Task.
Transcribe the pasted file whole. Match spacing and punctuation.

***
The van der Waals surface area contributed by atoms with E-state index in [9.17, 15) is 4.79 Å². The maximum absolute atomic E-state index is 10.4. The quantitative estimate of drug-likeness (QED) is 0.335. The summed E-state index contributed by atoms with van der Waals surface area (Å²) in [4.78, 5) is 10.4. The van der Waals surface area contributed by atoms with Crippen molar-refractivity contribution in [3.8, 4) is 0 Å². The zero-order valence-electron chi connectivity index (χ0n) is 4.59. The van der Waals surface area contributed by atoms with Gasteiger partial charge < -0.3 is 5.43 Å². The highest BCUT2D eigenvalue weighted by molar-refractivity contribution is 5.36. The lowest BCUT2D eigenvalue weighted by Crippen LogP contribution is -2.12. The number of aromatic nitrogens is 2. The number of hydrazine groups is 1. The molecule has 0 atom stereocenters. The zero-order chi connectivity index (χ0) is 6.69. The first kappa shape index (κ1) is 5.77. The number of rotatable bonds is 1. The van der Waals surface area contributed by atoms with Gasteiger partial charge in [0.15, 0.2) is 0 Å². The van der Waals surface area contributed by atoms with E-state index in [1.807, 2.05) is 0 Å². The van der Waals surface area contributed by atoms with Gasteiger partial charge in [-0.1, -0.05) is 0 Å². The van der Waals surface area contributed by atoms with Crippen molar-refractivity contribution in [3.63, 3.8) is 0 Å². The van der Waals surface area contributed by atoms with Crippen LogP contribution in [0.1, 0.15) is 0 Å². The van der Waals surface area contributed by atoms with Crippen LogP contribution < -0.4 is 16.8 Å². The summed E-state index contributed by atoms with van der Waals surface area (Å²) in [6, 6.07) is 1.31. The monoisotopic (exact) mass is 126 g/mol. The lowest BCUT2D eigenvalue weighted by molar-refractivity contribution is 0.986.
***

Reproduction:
The van der Waals surface area contributed by atoms with E-state index in [9.17, 15) is 4.79 Å². The maximum absolute atomic E-state index is 10.4. The quantitative estimate of drug-likeness (QED) is 0.335. The summed E-state index contributed by atoms with van der Waals surface area (Å²) in [4.78, 5) is 10.4. The van der Waals surface area contributed by atoms with Crippen molar-refractivity contribution in [3.8, 4) is 0 Å². The zero-order valence-electron chi connectivity index (χ0n) is 4.59. The van der Waals surface area contributed by atoms with Gasteiger partial charge < -0.3 is 5.43 Å². The highest BCUT2D eigenvalue weighted by molar-refractivity contribution is 5.36. The lowest BCUT2D eigenvalue weighted by Crippen LogP contribution is -2.12. The number of aromatic nitrogens is 2. The number of hydrazine groups is 1. The molecule has 0 atom stereocenters. The zero-order chi connectivity index (χ0) is 6.69. The first kappa shape index (κ1) is 5.77. The number of rotatable bonds is 1. The van der Waals surface area contributed by atoms with Gasteiger partial charge in [0.15, 0.2) is 0 Å². The van der Waals surface area contributed by atoms with E-state index in [1.807, 2.05) is 0 Å². The van der Waals surface area contributed by atoms with Gasteiger partial charge in [-0.1, -0.05) is 0 Å². The van der Waals surface area contributed by atoms with Crippen molar-refractivity contribution in [3.63, 3.8) is 0 Å². The van der Waals surface area contributed by atoms with Crippen LogP contribution in [0.1, 0.15) is 0 Å². The van der Waals surface area contributed by atoms with Crippen LogP contribution < -0.4 is 16.8 Å². The summed E-state index contributed by atoms with van der Waals surface area (Å²) in [6, 6.07) is 1.31. The monoisotopic (exact) mass is 126 g/mol. The lowest BCUT2D eigenvalue weighted by molar-refractivity contribution is 0.986.